“On Wednesdays My Father and I Eat at Masala Delight” by Jaime Jacques

Jaime Jacques


and it smells like nag champa and vinadaloo.
Our waitress, fresh from Kerala,
wants to be a nurse, smiles
when I say I’ll write her a good review.
I have seen the documentaries—
eight students to one room.
The failure of both governments
stands before me, exhausted,
with an extra serving of raita.
In 1966 my father arrived from Bombay.
Growing up, we were surrounded
by Murphys and McDougalls,
and one terrible Indian restaurant,
where the owner knew us by name.
Now, with gratitude,
we are spoiled for choices.
My father says he never suffered
despite his strange accent and nervous stutter.
I still remember his oversized suits
Sunday nights at Swiss Chalet for supper
wouldn’t let the waitress load her tray
until we finished all the food on our plates.
These Sikh separatists, what they don’t understand
is that when you come to Canada you become a Canuck!
he says while serving himself biryani.
Leave what you are fighting for behind.
Forget about where you came from.
Focus on where you are.
My father says he never suffered—
fell in love with blonde hair and double doubles,
named me after Jaime Sommers.
Now eighty years old, his hand shakes
as he lifts a glass of water to his lips.
Stutter gone, the lilt in his voice still sticks.
These days he talks more about his childhood:
his sisters, scattered around heaven and earth,
how they loved to dance, eat cashews,
kulfi and fruit from the bimbli tree.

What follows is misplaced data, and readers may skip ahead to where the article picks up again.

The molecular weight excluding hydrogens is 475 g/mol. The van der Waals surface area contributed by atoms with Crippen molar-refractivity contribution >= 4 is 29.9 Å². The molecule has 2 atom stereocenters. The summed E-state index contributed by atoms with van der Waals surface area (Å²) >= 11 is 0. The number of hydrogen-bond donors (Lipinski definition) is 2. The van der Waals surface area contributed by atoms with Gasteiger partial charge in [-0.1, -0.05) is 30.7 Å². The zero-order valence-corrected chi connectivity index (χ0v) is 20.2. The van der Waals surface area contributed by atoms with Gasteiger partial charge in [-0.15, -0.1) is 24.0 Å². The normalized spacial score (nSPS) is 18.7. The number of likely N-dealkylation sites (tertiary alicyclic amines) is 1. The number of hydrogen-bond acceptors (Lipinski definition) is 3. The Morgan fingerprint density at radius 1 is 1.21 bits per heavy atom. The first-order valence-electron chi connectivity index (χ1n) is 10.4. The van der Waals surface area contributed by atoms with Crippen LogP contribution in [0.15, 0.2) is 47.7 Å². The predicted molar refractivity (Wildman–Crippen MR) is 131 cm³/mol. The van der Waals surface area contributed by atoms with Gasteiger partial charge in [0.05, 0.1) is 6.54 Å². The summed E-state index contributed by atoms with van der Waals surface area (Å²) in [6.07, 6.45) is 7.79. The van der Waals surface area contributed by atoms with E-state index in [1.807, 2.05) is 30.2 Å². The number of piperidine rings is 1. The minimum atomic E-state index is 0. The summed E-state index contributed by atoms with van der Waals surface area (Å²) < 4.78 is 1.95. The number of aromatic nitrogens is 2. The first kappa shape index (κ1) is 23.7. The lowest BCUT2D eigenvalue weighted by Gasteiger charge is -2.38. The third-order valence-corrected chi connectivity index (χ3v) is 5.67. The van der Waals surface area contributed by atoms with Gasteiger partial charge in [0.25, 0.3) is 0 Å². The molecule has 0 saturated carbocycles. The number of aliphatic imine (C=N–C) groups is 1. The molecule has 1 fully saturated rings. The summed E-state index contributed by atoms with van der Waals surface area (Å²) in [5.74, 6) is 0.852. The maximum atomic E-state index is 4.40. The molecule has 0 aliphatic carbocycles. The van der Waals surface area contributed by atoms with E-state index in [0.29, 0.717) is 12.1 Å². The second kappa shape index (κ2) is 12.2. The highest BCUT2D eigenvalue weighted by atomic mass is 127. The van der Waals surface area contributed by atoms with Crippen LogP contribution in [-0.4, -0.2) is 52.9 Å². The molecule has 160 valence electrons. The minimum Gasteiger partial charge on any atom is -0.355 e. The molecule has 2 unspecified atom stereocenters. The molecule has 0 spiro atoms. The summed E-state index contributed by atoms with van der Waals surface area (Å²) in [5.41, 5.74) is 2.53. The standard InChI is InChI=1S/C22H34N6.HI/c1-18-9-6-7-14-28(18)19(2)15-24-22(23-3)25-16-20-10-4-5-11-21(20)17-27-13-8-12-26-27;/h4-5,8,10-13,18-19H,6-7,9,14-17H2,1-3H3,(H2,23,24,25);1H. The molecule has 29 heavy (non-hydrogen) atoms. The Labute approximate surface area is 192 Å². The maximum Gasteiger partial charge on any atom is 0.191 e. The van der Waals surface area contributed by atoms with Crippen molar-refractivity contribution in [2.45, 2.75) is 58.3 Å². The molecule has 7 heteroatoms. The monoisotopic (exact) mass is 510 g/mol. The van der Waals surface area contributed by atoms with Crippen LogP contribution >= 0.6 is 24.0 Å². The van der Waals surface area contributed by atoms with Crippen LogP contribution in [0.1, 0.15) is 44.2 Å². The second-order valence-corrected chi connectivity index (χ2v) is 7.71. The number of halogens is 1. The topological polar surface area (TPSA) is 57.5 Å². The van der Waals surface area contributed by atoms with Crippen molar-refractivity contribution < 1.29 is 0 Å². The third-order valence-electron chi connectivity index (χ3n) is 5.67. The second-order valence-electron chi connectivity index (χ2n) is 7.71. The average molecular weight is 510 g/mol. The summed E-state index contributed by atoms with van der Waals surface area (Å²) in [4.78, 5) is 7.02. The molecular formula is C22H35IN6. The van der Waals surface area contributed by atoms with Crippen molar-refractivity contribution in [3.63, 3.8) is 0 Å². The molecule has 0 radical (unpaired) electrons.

Make sure it has some heat, he still says
every time he orders curry.
His eyes light up when he tells the waitress
he was one of the first ones here:
23, all arms and legs, no winter clothes.
You should have seen him, my mother says—
thrifted sweaters and a little
space heater to get him through.
My father says he never suffered
and I pretend it’s true.

from Poets Respond
October 8, 2023


Jaime Jacques: “I live in Nova Scotia, a part of Canada where people of color have historically been marginalized and treated poorly. In recent years we have had a massive influx of Indian students, without the infrastructure in place to support them when they arrive. At the same time relations between India and Canada have plummeted in recent weeks as our prime minister has asserted that a Sikh separatist was murdered by the Indian government on Canadian soil. With all this in the news I couldn’t help but start to reflect on my father’s experience living here when he was young. Despite his determination to assimilate, I can see how India imprinted him. It’s critical to have freedom of movement, but immigration also seems to create an internal split that is never reconciled, a lifetime of longing and nostalgia.”

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